EXCLUSIVE / An EU proposal to impose export controls on technology products that can be used as spyware is at risk of being delayed as a group of nine countries have pushed back against the overhaul.
EU officials are concerned that a bill to regulate the export of so-called dual use products could be toppled ahead of next year’s European Parliament election. Dual use products can be used for either civilian or military purposes and fall under special export controls.
Nine countries, led by Sweden, have united against the proposal’s clampdown on exports of technology products that could be used to harm human rights.
Sweden, the Czech Republic, Cyprus, Estonia, Finland, Ireland, Italy, Poland and the United Kingdom drafted a paper criticising the bill.
Diplomats from the nine countries warned that the proposal could lead to “portraying Europe as a technology-averse continent and an unlikely home for any global frontrunners on ICT or other technologies of the future generations” in a document that EURACTIV has obtained, which was circulated to all 28 member states on 15 May.
In 2016, the Commission proposed extending an existing EU export control law to cover technology products. The EU executive has billed the overhaul as its response to the Arab Spring, when European companies were caught selling surveillance software to governments that used it to spy on protesters.
New reports of such sales have continued to surface. In May, the NGO Access Now revealed that Turkey used software from the German firm FinFisher to monitor critics of the Turkish government.
But the future of the EU legislation is shaky.
Officials close to the negotiations said that Sweden was the driving force behind the document. A spokeswoman for the Swedish representation to the EU declined to comment on the initiative.
The document cautioned against moving ahead with new EU controls on exports that are not coordinated with major trading partners outside the bloc, including the United States.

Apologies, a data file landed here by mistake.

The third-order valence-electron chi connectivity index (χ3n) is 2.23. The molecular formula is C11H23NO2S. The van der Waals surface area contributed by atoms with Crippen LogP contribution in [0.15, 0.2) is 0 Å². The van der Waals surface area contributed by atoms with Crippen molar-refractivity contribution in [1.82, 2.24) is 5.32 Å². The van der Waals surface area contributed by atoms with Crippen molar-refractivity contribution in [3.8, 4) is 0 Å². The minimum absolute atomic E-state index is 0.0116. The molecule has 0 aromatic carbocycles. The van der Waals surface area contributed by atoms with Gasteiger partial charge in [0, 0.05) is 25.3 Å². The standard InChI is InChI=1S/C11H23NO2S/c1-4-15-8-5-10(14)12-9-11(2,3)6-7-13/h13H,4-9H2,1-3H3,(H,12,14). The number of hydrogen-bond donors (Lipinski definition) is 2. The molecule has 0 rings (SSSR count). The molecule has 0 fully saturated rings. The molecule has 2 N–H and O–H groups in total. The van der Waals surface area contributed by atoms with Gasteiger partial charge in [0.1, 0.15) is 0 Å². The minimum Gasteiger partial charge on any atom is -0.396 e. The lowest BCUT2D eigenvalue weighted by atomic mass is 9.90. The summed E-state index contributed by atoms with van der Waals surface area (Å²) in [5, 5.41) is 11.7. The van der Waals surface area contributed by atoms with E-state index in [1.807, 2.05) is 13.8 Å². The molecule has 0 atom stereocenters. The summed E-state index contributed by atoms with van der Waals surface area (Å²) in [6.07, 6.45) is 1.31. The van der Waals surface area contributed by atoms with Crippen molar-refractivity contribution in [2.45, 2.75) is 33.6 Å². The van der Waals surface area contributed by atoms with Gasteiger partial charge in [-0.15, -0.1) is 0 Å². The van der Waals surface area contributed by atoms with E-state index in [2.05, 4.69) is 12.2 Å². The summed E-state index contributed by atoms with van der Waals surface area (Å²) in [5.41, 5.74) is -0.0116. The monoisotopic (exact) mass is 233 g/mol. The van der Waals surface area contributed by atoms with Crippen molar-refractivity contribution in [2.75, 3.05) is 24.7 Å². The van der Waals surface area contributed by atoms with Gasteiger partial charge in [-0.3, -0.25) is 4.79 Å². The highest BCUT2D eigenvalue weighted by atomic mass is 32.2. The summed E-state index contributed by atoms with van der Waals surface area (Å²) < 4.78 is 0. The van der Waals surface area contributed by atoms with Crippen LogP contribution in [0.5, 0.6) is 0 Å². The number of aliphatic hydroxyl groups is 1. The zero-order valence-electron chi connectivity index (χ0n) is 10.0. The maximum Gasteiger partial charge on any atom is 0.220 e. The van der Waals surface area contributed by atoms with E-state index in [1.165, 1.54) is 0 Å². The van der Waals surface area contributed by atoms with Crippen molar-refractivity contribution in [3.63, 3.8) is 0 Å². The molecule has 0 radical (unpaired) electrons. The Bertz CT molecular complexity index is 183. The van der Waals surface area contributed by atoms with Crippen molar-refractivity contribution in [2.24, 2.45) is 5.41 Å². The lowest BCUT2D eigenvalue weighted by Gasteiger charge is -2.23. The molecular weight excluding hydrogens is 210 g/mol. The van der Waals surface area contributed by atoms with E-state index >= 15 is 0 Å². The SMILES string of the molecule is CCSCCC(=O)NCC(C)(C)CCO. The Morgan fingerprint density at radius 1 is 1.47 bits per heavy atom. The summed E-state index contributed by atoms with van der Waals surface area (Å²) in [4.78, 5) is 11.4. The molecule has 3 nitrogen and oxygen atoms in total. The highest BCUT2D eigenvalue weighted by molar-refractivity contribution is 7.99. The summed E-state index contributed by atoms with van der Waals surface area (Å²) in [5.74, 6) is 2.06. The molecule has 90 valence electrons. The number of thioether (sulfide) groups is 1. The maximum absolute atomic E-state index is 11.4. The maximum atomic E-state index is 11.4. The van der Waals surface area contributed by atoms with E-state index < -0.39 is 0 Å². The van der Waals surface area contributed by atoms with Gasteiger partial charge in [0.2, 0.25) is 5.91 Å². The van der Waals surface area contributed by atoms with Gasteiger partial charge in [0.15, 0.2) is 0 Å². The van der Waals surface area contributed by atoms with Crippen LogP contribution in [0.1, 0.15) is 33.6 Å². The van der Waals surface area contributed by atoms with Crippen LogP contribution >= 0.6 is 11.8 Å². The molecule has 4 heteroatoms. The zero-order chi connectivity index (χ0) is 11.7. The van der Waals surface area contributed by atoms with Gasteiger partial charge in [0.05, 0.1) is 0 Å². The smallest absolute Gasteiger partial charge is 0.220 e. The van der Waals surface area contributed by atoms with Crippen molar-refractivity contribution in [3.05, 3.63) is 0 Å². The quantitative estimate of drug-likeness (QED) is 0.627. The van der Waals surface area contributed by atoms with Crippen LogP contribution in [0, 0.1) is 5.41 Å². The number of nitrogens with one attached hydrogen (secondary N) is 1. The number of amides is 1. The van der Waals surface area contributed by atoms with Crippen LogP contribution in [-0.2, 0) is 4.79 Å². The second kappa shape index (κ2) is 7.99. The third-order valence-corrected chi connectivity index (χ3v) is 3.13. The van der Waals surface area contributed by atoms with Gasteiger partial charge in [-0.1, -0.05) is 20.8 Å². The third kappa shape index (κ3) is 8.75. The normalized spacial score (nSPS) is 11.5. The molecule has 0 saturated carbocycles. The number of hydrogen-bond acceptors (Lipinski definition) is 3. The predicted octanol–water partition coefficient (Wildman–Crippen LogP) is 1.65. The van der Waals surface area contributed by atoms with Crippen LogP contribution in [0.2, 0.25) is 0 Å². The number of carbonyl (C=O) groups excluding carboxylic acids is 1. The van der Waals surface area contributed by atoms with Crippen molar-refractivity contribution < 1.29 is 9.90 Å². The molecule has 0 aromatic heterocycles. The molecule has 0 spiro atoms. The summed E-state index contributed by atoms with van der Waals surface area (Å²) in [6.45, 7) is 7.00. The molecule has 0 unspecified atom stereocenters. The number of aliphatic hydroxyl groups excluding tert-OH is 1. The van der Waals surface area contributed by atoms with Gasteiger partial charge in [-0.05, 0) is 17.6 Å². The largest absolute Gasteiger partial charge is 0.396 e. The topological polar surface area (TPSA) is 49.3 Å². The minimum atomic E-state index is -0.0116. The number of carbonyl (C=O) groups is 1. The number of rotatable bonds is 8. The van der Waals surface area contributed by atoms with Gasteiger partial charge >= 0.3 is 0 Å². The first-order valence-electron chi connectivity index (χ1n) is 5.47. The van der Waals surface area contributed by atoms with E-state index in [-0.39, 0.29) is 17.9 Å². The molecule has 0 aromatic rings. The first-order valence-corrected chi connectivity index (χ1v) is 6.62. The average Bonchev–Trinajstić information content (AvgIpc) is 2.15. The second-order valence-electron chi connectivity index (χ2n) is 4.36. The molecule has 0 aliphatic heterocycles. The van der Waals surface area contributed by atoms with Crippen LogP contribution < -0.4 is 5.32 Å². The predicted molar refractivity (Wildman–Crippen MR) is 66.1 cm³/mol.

“Controls on EU exports without parallel measures in the other major economies would serve only to push the development and production of relevant technologies outside of the EU,” the paper said.
The group of nine countries argued that a list in the Commission’s proposal that specifies products that would fall under tighter export controls “could seriously undermine the competitiveness of EU-based industry”.
Under the Commission proposal, mobile telecommunication interception equipment, intrusion software, monitoring centers, data retention systems and digital forensics would all need special approval from national export authorities.
The new document deals a blow to the Commission’s bid to broker an agreement on the file.
Other countries have previously expressed support for the legislation, but sources with knowledge of the negotiations said that the group opposing the bill is more outspoken.
In February, a coalition of 11 countries—Croatia, the Czech Republic, France, Italy, Poland, Portugal, Romania, Slovakia, Slovenia and Spain—circulated a separate document backing the Commission’s bid to create “effective EU cyber-surveillance controls for the protection of human rights”.
Sources involved in the talks are worried that the opposing countries’ campaign against the legislation will mean that the file might not be approved before the May 2019 EU election. They are concerned that a new administration in the Commission and freshly elected MEPs could take a different approach to the bill.
The Parliament approved its version of the dual use legislation in January. But negotiations are stuck in limbo. The legislation can only go into effect after MEPs, national governments and the Commission strike a compromise on the bill.
MEPs are concerned that their work will go to waste if diplomats don’t speed up discussions.
Two of the lead legislators on the proposal sent a letter on 30 May to the Bulgarian and Austrian ambassadors in Brussels, urging them to wrap up talks between national diplomats and start negotiating with the Parliament by autumn.
Bulgaria holds the rotating presidency of the Council and chairs legal negotiations between national diplomats. Austria will take over that role in July.
“We should not risk to delay for years the modernisation of the current EU export control regime, while technology develops rapidly and threats to democracy and human rights are globally on the rise,” German Green MEP Klaus Buchner, who led the Parliament’s work on the file, and German Socialist Bernd Lange wrote in the letter.
Chances for a quick breakthrough appear small. Talks between national governments have moved slowly since the nine countries circulated their opinion paper.
A spokeswoman for the Bulgarian Council presidency said, “It has to be noted that rather complex elements are involved in the proposal that need careful examination. Based on the good work under the Estonian Presidency, the Bulgarian Presidency continued the work on this file. The respective working party has examined the text in a number of meetings. While some progress has been achieved it’s not yet possible to commit to any specific target date for the Council’s position or General Approach”.